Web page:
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Robert P. Tristram Coffin was one of America s most famous regionalist poets from the 1930s through the 1950s. A talented teacher and artist who often illustrated his works, Coffin wrote more than forty books, including novels, essays, and a biography. But he is most noted for his poetry that concerns the old American traditions of Puritan New England—simple values and self-reliance.
Works in Biographical and Historical Context
Born to be a Man of Letters
Robert Peter Coffin was born on March 18, 1892, in Brunswick, Maine. He grew up in a house near Bowdoin College, an institution with which he would have a relationship with for the rest of his life. His mother, Alice Mary Coombs Coffin, was the second wife of James William Coffin, a Union Army veteran and widower. James Coffin, who raised two families, was a jack-of-all-trades who worked all kinds of jobs. When he died in 1908, he left a skill and a house to each of the ten children from his second marriage.
Coffin’s early years were spent on farms far to the south of town. He was educated at home by his parents. Coffin enjoyed listening to his father’s songs and stories, and began writing at an early age. His father knew Coffin would be a man of letters, as did poet and neighbor Sarah Orne Jewett, who predicted that Coffin would be a great poet. Coffin unquestioningly accepted this direction, and assumed as his own poetic mark a family name, Tristram.
When he was about thirteen years old, Coffin was sent to school in Brunswick, and according to his father’s wishes, entered Bowdoin College in 1911. Coffin was an excellent student and graduated summa cum laude in 1915. The following year, he took his master’s degree in English at Princeton on a graduate scholarship. When he was awarded a Rhodes scholarship, he left the United States to study poetry at Trinity College, Oxford. His schooling there was interrupted when America was drawn into World War I and Coffin enlisted as an artillery officer. Like many Americans, his plans were put on hold until after the war. When he was discharged from the army, he returned to Maine and married Ruth Neal Phillip on June 22, 1918.
Bringing Oxford to Maine
In just a few years, Coffin returned to Oxford where he was awarded two more degrees in 1920. A year later, he returned to the United States and took a teaching job in Wells College, New York. During his tenure at Wells, Coffin introduced Oxford’s teaching style, implementing lectures and private lessons. While teaching, Coffin wrote poems and published his first collection, Christchurch, in 1924. These poems share the tales from the religious background of Coffin’s New England ancestors, and are regarded as a testament to his Puritan faith.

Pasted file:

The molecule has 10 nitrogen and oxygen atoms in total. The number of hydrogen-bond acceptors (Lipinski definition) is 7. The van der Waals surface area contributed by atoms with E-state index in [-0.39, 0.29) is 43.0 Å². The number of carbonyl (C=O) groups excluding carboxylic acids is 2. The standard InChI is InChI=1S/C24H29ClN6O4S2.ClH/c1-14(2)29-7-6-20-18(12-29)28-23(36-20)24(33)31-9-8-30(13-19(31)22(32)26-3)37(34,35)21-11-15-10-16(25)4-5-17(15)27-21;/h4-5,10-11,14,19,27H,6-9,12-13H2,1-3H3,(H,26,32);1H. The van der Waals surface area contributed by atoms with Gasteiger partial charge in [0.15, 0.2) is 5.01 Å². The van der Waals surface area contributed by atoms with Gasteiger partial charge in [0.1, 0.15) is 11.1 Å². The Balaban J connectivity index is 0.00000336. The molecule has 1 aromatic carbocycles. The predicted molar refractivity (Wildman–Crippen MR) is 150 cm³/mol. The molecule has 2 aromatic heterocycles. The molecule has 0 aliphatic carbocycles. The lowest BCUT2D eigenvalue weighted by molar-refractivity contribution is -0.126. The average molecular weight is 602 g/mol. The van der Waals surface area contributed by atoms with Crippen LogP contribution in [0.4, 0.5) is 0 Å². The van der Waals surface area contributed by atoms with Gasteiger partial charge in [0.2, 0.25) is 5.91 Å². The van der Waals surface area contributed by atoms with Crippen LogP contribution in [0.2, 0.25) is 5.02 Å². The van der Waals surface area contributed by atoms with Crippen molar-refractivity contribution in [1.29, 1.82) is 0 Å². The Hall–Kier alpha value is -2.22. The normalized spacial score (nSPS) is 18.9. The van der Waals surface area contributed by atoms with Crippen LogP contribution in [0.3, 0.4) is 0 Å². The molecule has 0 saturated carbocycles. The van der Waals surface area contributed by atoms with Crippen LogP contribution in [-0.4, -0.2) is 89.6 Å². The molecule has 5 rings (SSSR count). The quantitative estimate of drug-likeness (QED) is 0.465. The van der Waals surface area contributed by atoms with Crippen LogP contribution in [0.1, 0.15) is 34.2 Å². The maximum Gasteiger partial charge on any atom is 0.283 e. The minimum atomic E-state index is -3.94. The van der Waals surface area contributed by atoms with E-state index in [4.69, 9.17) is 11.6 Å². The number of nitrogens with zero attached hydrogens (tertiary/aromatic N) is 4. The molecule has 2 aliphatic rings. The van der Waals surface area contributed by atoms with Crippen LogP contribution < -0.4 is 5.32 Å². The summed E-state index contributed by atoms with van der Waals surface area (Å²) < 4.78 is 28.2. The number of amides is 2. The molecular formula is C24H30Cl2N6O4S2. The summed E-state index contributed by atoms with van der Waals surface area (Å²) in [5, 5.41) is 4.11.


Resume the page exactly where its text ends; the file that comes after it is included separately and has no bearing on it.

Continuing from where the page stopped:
Coffin continued to publish more poetry, refining his style with each new work. In 1931, he published a biography of his father Portrait of an American in which he shares his father’s personal experiences, opinions, and spirituality. The respect he had for his father and family continued in his next collection of poetry, Ballads of Square-toed Americans (1933). In this book, he presents his father as Beowulf (a classic literary hero), and also recasts the Aeneid, the epic poem by Virgil, as an American adventure story in which he takes a panoramic look at America from ”John Brown” to the “Mormons” and ”Henry Hudson.”
In 1934, Coffin left Wells to teach at Bowdoin College, his alma mater. He was named Outstanding Poet of the Nation at the Ninth Annual Poetry Week observances in 1935, and given a gold medal in recognition of his achievement. His next book, Strange Holiness (1935) won the Pulitzer Prize for poetry in 1936, and Robert Frost spoke for him at the presentation ceremonies.
A Poet’s Patriotism
Coffin continued to write verse in a unique manner that was classically New England. Despite his apolitical nature, in the 1930s he unexpectedly found himself hailed as a Republican poet in a country swept by the New Deal. Unfortunately, the few Republicans with whom he was associated were largely people concerned with appearances, and he had very little in common with them. Coffin found the association troubling, as he preferred to remain apolitical.